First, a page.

The mystery of Annie’s Naturals ketchup
It had never occurred to me to check the Web site as well. I know now, though.
One lesson came courtesy of The Nut Free Mom's blog post on discrepancies she's noticed between ice-cream cartons and manufacturers' Web sites. The other came when I was poking around Annie's Naturals Web site and happened to notice that, online, the ketchup carries a peanut warning. As of last month, though, there is no warning on the bottle labels.
Annie's ketchup is a staple in our house. It's expensive, but it's the only brand I've found without garlic. Before I discovered Annie's, I'd tried making ketchup for garlic-allergic Big Guy, but the results ranged from inedible to pretty bad.
I emailed the company to find out which was correct, the label or the Web site. The Web site, the company said. But with a big caveat.
The company said its food-safety programs are audited regularly and that handling of the Big Eight allergens - wheat, soy, egg, peanut, shellfish, fish, milk and tree nuts - follows strict protocol that includes washing equipment after one of those allergens is processed.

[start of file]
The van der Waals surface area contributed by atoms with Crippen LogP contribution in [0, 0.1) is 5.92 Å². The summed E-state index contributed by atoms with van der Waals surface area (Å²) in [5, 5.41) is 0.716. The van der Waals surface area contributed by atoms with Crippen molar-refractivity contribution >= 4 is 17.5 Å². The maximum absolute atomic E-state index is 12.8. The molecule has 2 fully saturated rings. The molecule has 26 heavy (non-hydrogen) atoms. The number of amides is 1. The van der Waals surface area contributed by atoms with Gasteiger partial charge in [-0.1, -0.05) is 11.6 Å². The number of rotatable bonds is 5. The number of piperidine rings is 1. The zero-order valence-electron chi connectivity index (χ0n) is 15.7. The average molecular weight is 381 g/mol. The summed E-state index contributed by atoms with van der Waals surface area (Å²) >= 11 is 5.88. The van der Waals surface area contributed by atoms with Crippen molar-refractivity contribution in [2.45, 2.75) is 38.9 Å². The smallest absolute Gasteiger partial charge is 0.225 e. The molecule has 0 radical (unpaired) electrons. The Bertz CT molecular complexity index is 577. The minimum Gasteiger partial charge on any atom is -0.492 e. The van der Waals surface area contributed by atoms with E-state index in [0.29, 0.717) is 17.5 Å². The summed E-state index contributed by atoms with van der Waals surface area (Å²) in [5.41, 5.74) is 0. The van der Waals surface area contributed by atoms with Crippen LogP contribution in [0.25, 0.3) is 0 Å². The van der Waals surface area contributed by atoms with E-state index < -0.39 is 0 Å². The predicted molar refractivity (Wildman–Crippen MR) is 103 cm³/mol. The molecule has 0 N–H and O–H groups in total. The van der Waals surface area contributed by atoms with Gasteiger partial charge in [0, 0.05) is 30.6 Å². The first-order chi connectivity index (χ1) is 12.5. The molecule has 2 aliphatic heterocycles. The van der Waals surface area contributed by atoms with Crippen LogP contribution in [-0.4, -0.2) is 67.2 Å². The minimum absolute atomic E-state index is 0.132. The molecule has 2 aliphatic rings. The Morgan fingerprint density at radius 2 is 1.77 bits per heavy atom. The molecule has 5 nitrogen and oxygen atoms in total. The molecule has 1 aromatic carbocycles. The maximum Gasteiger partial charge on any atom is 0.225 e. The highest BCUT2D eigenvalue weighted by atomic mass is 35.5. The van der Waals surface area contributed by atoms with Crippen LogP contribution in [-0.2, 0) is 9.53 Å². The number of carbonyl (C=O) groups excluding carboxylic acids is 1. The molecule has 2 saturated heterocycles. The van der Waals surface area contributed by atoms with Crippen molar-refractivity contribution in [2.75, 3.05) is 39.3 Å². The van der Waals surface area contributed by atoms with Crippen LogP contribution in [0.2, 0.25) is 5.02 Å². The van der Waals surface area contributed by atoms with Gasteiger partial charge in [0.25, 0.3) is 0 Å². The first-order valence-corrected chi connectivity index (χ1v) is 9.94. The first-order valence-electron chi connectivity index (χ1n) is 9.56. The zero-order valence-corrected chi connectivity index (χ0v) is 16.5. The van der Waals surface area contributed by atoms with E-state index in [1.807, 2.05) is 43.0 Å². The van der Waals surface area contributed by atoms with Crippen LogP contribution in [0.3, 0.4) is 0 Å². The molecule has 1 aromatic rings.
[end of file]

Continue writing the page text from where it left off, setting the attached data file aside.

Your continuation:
So, even though the ketchup is processed on charged equipment, I feel comfortable continuing to use it. It doesn't meet my gold standard - an allergen-free plant - but at least I know they wash equipment between runs.
I've been fooled before, though - just weeks after Van's assured me that it took similar care to prevent cross-contamination, it had a recall for allergen-contaminated products.
Copyright 2009 Debra Legg. All rights reserved.